Layher began collaborating with artists in 1985 to create canvas murals on

scaffolding for installation on the façades of restaurants, churches, theaters, and museums
throughout Paris. One of their first art projects was the Musée d’Orsay. Layher hired

artist Jean Vérame to create a mountain landscape in red, blue, and black, which enabled

the museum to maintain a visual identity during its extensive renovation. Vérame’s work

inspired Catherine Feff, a young French painter, to use the immense surfaces deployed on

scaffolding as canvases for paintings. Ms. Feff is now one of Layher’s most versatile and

prolific scaffold artists. She creates decorative and trompe l’oeil images for the majority

of Layher’s scaffold projects and works on projects with artist from her own Bâtisseurs

d’Ephémère. Some of Feff’s most notable works include a life-size replica of the Church

of the Madeleine painted on the canvas covering the church itself; three 500-squre-meter

trompe l' oeil scaffold books with such titles as “The History of the Future” for a project

entitled “Rue des Livres” on the Avenue Matignon; and a giant camera which this past

May was placed in front of the Eiffel Tower and reflected its inverted trompe l’oeil


         Corporations have taken an active interest in Layher’s work, since they perceive

the visual impact and advertising potential of Layher’s scaffold projects to be enormous.

Corporate commissions include Ion Condesciu’s banner for Citröen which depicts the

client’s car poised regally on the third floor of a building; his four-story-high Dunlop

tennis ball which was installed at the Porte Maillot; and a skyscraper-sized bottle for

Orangian. It is the architect or building owner who selects the design which ultimately

appears on their Layher scaffolding project. However, when the scaffolding comes down,

the artwork becomes the property of the artist who created it.

         Layher’s scaffolds appear to take on a life of their own; sometime they bear no

relationship with the building they cover or to the surrounding site. It is through this
process of tansformation, however, that they are able to inject new life and meaning into

a place and enable one to see and understand it as if for the first time.

        As we have seen, scaffold art plays a variety of roles in urban settings—from

constuction mitigation agent to street spectacle. Scaffold art can also play an active role

in the day-to-day life of a community; it can serve as a communal canvas and venue for

community-based cultural expression. A locally-sponsored scaffold art program could

lead to the creation of a public art that would refelct and be meaningful to the community

in which it was placed. Moreover, it would be a means of providing local artist with

public commissions and exhibition opportunities, and would eanable communities to

become actively involved in identifying and encouraging their own emerging artists;

these artists, in turn, could act as catalysts to the creativity of others. Since the mid-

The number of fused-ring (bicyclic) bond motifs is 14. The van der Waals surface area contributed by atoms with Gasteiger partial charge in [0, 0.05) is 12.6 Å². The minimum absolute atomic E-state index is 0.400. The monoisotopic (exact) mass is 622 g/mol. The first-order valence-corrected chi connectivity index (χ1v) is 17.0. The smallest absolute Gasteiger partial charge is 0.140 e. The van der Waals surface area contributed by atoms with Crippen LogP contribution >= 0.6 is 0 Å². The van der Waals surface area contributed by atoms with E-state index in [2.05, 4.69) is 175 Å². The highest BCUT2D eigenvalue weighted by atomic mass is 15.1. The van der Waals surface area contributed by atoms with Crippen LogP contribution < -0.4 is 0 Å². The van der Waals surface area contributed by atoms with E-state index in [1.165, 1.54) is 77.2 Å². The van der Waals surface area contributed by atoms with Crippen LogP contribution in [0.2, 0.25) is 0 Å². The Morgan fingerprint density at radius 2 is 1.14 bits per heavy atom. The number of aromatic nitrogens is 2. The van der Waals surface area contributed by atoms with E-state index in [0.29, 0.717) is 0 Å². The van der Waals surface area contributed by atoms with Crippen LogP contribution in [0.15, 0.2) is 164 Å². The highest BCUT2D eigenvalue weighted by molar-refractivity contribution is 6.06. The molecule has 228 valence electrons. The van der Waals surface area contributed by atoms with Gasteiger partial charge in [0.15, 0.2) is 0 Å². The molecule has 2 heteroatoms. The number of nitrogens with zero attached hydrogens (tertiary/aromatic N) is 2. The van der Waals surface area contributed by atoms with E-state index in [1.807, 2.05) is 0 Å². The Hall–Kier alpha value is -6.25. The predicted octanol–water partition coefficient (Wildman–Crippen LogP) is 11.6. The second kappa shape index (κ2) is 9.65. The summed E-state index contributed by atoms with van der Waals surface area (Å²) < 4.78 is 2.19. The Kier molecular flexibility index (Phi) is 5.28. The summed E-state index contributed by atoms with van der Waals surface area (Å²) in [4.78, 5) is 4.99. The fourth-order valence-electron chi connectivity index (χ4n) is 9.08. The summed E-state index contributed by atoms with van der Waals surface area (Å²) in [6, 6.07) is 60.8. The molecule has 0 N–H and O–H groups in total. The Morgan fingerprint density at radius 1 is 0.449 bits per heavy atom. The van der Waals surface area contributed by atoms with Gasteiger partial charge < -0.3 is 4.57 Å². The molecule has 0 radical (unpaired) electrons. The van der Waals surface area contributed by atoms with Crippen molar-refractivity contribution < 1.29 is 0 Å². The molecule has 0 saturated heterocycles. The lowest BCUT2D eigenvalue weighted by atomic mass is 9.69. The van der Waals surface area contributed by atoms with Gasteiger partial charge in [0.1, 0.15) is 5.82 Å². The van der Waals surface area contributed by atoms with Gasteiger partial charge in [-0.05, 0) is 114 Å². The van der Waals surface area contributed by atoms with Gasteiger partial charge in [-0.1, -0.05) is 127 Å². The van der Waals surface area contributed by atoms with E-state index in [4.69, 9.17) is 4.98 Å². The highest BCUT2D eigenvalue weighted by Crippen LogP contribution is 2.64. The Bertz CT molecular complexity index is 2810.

1980s, the Long Beach (Calf.) Redevelopment Authority (LBRA) has been

commissioning construction fence murals by community artists for numerous new large-

scale downtown developments. These community artist have worked with high school

students to create murals depicting lush tropical landscapes, trompe l’oeil theather

marquees, and lively dance parties which brighten the streets and provide glimpses of the

finished buildings that are to come. In one instance, a construction fence mural was so

successful that it became a permanent public artwork installed in the lobby of the

building it had encircled. Because completion of several major downtown building

projects is still years away, these community murals will continue to play a vital role in

sustaining the livablilty of downtown Long Beach.

        Community-based scaffolding artworks can be exciting visual additions to

streetscapes in transition. However, they can also act as identity markers which
communicate a neighborhood’s distinct personality to both visitors and residents. First,

scaffold artworks can depict images recalling historically significant people and events

that occurred in a particular place. Second, these artworks can serve as a sort of

community bulletin board, visually providing information about community services and

listing of events and activities. Third, they could take the form of a neighborhood map,

highlighting local points of interest and helping tourists and visitors find their way

around. Artworks for scaffolding can be installed on a temporary or rotating basis with

the final piece purchased by a local merchant or arts council, and installed in an interior

public space, such as a public school. In this way, a community would be able to start its

own collection of contemporary public art.

       As buildings continue to undergo repair and new ground continues to be broken in

cities around the world, scaffolding will be part of our urban backdrop for years to come.

However, artisitc attention, community involvement, and public sponsorship of art

projects for construction fences and scaffolding can tansform streescapes undergoing

urban face-lifts into uplifting public places. These projects can act as catalysts for the

creation of public collections of portable and temporary artworks that will have lasting

meaning to a community and give emerging public artists a chance to work in the public

domain. The results will surely send public art soaring to new heights.

Cynthia Nikitin is assistant vice-president of Project for Public Spaces in New York,
where she directs PPS’s public art programs.